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The Consequences of ‘Normalization’ with Damascus

The Consequences of ‘Normalization’ with Damascus

Wednesday, 17 November, 2021 - 10:45
Syrian President Bashar al-Assad receives the UAE Foreign Minister (SANA)

Key Arab countries are expected to take more steps towards the normalization of ties with Syria before re-admitting Damascus into the Arab League by a more significant political initiative next spring when the regional organization holds its scheduled summit in Algeria.

Attention is now directed towards the parties conducting the next steps in normalizing ties with Damascus.

This comes after the visit of UAE Foreign Minister Abdullah bin Zayed to Damascus and his meeting with President Bashar al-Assad last week, Syrian Foreign Minister Faisal Miqdad meeting with a number of his counterparts in New York two months ago, and the head of Syria’s main spy agency, the General Intelligence Directorate, Maj. Gen. Hossam Louka, participating at an intelligence forum in Cairo a few days ago.

In the past few days, a series of public and non-public meetings were held between Arab and foreign officials to discuss the Syrian crisis and to coordinate between the involved parties “so that normalization would not come for free.”

Several ideas were put on the table of main Arab countries.

As for these states, they have taken the “first step” with Damascus, and therefore are waiting for “reciprocal steps” on Syria’s part before the normalization train goes to its next stations.

Individual or collective Arab expectations relate to three levels:

The first level pertains to Syrian files, such as Damascus positively handling the political process and the meetings of the Constitutional Committee.

The seventh round of Committee meetings led by Special Envoy for Syria Geir Pedersen is currently under consideration by the UN to be held on December 13. Talks will tackle the return of refugees, detainees, and displaced persons, and finally the implementation of Resolution 2254.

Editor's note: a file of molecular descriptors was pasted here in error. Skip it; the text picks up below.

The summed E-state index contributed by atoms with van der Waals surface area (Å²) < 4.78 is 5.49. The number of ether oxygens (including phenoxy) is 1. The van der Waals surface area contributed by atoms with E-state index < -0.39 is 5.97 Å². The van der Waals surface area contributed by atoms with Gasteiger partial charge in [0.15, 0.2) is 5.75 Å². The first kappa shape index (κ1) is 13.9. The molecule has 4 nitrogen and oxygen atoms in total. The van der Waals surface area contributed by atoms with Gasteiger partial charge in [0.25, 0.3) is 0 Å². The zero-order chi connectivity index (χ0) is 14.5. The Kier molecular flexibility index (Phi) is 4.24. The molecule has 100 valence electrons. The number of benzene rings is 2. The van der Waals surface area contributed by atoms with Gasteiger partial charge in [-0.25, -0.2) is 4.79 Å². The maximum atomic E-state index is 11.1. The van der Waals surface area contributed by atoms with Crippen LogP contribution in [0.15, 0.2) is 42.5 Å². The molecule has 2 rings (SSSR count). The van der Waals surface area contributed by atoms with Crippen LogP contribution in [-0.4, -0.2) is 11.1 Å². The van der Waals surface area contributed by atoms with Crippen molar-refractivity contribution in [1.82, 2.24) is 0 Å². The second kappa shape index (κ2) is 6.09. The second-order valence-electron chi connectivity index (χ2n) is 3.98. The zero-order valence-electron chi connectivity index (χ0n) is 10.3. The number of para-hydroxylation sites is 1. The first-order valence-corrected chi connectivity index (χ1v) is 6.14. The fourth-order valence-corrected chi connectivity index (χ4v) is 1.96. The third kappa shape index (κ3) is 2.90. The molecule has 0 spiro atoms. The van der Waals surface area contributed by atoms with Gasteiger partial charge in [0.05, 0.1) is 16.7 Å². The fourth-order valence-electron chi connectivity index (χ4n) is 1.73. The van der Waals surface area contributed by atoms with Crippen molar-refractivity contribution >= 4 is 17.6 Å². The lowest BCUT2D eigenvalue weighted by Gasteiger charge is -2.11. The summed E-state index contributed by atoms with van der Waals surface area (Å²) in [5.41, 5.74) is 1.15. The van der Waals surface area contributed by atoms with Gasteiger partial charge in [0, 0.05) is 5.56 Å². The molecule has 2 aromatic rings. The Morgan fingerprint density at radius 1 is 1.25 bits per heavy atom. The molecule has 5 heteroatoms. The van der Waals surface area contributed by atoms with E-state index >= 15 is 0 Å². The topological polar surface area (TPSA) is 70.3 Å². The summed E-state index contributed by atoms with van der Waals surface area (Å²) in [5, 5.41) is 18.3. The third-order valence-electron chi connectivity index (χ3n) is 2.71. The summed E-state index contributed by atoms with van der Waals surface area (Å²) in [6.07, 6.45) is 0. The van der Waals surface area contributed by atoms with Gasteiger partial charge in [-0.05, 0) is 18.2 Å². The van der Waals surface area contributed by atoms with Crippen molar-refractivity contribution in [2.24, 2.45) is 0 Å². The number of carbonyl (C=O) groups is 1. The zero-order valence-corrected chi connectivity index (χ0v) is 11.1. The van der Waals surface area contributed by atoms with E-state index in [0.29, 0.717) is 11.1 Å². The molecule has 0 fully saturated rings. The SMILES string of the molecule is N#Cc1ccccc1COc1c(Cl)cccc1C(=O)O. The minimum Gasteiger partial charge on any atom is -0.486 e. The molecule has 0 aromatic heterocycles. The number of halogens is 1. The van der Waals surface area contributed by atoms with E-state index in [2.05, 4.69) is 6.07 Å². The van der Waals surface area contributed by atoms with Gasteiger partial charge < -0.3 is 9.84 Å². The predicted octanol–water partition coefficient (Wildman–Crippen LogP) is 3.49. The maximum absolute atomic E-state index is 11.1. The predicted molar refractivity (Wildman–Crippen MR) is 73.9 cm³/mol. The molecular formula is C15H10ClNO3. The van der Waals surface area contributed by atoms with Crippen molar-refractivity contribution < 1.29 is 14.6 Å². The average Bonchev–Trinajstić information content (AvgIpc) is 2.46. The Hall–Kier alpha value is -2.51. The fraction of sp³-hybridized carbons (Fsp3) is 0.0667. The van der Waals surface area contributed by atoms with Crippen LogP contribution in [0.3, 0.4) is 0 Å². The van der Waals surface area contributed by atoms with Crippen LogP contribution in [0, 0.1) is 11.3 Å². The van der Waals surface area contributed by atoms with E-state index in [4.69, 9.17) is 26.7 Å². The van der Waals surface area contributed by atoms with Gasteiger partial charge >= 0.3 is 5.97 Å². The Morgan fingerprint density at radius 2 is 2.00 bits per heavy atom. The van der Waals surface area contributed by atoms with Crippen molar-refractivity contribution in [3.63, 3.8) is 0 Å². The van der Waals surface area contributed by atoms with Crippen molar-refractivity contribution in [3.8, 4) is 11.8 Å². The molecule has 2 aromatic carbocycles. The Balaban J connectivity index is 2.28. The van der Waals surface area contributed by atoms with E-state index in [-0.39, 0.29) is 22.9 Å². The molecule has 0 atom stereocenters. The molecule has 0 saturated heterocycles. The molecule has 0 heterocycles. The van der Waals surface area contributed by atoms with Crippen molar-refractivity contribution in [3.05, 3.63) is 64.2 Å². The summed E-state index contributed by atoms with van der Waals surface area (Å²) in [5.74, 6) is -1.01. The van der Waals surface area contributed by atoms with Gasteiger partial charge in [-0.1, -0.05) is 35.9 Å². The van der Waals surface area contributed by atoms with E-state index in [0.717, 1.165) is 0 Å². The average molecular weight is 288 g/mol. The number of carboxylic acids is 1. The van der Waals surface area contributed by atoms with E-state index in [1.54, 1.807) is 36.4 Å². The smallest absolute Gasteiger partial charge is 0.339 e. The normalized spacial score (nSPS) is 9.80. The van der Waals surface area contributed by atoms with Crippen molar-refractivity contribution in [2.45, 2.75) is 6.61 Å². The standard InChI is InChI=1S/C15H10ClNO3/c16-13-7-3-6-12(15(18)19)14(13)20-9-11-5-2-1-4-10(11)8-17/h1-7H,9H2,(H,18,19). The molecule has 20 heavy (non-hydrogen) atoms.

The second level revolves around geopolitical expectations regarding the Iranian presence in Syria, the Turkish incursion into its north, and the possibilities of opening channels between Tel Aviv and Damascus.

Demands are no longer focused on removing Iran completely from Syria.

Rather, expectations revolve around mitigating, redefining, or dissolving the Iranian role, in addition to lowering Syria’s provision of logistical-military-training support to Iran in other files related to Arab countries.

As for the third level, it concerns Damascus’ cooperation in the areas of combating terrorism and crime, controlling the borders with Jordan, and stopping drug smuggling to Arab countries, whether from Jordan’s borders or from Syrian and Lebanese ports.

It also concerns not having more refugees pouring into neighboring countries.

Washington has not prevented Arab countries from normalizing ties with Damascus. Instead, the US is asking these countries to obtain internal or geopolitical “Syrian concessions” while reminding them of sanctions under the Caesar Syria Civilian Protection Act.

Washington, at the same time, informed European countries of the need to maintain the “three no’s”: No to financing the reconstruction of Syria, no to breaking isolation, and no to lifting sanctions before achieving progress in the political process according to UNSC resolution 2254.

Indeed, countries are still committed to their positions and have sanctioned new Syrian ministers.

However, a number of European countries began to ask questions about the future of European policies towards Syria, which are confused between three directions: the urgency of Arab countries to normalize ties with Damascus, and the great doubts, especially from France and Germany, about the feasibility of engaging with Russia, which increases pressure on Europe with the “weapon of refugees” in Belarus, and American advice about the need to commit to traditional policy with Syria.

Doses of Arab normalization renewed the call for the need of reaching an international-Arab formula for a “step-for-step” approach that defines what is required of Damascus and the incentives offered to it, but a collective understanding on this has not yet emerged.

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